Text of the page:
Pioneer Days needs supporters
The first pitch drops today at the Negaunee Alumni Softball Tournament at LaCombe Field, signaling the start of the annual Pioneer Days celebration in Negaunee.
But those who enjoy the festivities that make Pioneer Week a time for celebration by residents and visitors alike should be aware funding trouble looms for this special time in Irontown USA.
Festival organizers have expressed concern that financing for the 39th annual event may fall short. Pioneer Days started in 1979 as a celebration of the 100th anniversary of the community’s first graduating class and has continued all these years, with the schedule sometimes including new items and sometimes seeing other events cease.
The Negaunee Irontown Association, a volunteer group, works diligently all year long to plan and to help raise money for Pioneer Days, something some revelers might not think about. In a recent Mining Journal story, Irontown Association President Ann Ducoli said each event the organization sponsors has a price tag, and the cost to put on all the events is in the tens of thousands of dollars.
“I really don’t think that people realize how much this all costs,” Ducoli said. “Approximately $35,000 to $40,000 is needed each year. To date, I believe we have received approximately $13,000.”
Pioneer Days is a boon to the community in that the events bring in hundreds and hundreds of people, those who live here year round and those who return to celebrate. Many Negaunee High School graduating classes plan class reunions and other gatherings during this special week.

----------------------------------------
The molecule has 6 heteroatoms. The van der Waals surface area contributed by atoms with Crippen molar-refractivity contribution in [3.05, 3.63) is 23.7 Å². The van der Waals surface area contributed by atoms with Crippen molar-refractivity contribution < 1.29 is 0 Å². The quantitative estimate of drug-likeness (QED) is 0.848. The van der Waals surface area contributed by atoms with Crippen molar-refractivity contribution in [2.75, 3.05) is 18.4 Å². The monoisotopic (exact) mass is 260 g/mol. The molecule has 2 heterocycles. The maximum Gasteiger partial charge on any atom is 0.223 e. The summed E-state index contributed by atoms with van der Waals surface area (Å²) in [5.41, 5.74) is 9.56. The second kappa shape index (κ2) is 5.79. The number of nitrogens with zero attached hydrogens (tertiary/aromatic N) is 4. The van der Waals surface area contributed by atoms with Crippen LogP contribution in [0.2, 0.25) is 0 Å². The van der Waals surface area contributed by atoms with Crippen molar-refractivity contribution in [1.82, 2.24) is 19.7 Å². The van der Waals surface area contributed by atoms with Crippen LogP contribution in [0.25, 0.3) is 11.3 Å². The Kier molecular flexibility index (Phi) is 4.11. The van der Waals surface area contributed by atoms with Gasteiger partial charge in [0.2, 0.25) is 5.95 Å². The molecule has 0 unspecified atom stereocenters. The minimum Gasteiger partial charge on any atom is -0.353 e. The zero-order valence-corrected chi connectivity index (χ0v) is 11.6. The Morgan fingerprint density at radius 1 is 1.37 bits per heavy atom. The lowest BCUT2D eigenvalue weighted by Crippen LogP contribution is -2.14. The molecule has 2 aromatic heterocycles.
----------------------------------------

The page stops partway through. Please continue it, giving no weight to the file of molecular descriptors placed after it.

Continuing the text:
We hope that everyone who enjoys any Pioneer Days event this week takes a moment to consider that without more support, that event might disappear. In the most dire scenario, they might all vanish.
As Ducoli detailed in The Mining Journal story by staff writer Lisa Bowers, the spectacular fireworks that cap the celebration on the Saturday night of Pioneer Days come with a price tag of $12,000 to $15,000 per year for the fireworks plus $800 added for the barge on which they are kept and set off.
Other estimated costs are: the Alumni Softball Tournament is $3,150; the community picnic is $2,200; the Pioneer Princess pageant is $700 and the parade is $700. All that gets added to the $9,000 in administrative costs associated with the festival, which include printing, postage, liability insurance, an accountant, fees to maintain non-profit status and sponsorship cards just to name a few.
Some individuals purchase Irontown memberships and many local business are sponsors. Those are the primary source of funding for the festival. People can also help by buying $30 Supporter Cards which entitle the bearer to discounts at local businesses. And there are “Firecrackers” which can be purchased and displayed on the walls of downtown businesses.
“Irontown thanks all of our sponsors and supporters,” Ducoli said in the story. “Without them we could not make Pioneer Days such a success every year.”
We implore people who enjoy Pioneer Days to become more involved. We don’t want it to be another situation in which people lament a tradition’s passing instead of stepping up to help it continue.
Anyone wishing to become a business sponsor or a supporter, make a donation, buy a Supporter Card or just find out more information about the festivities can visit the Negaunee Irontown Association on Facebook or the website at www.negauneeirontown.org.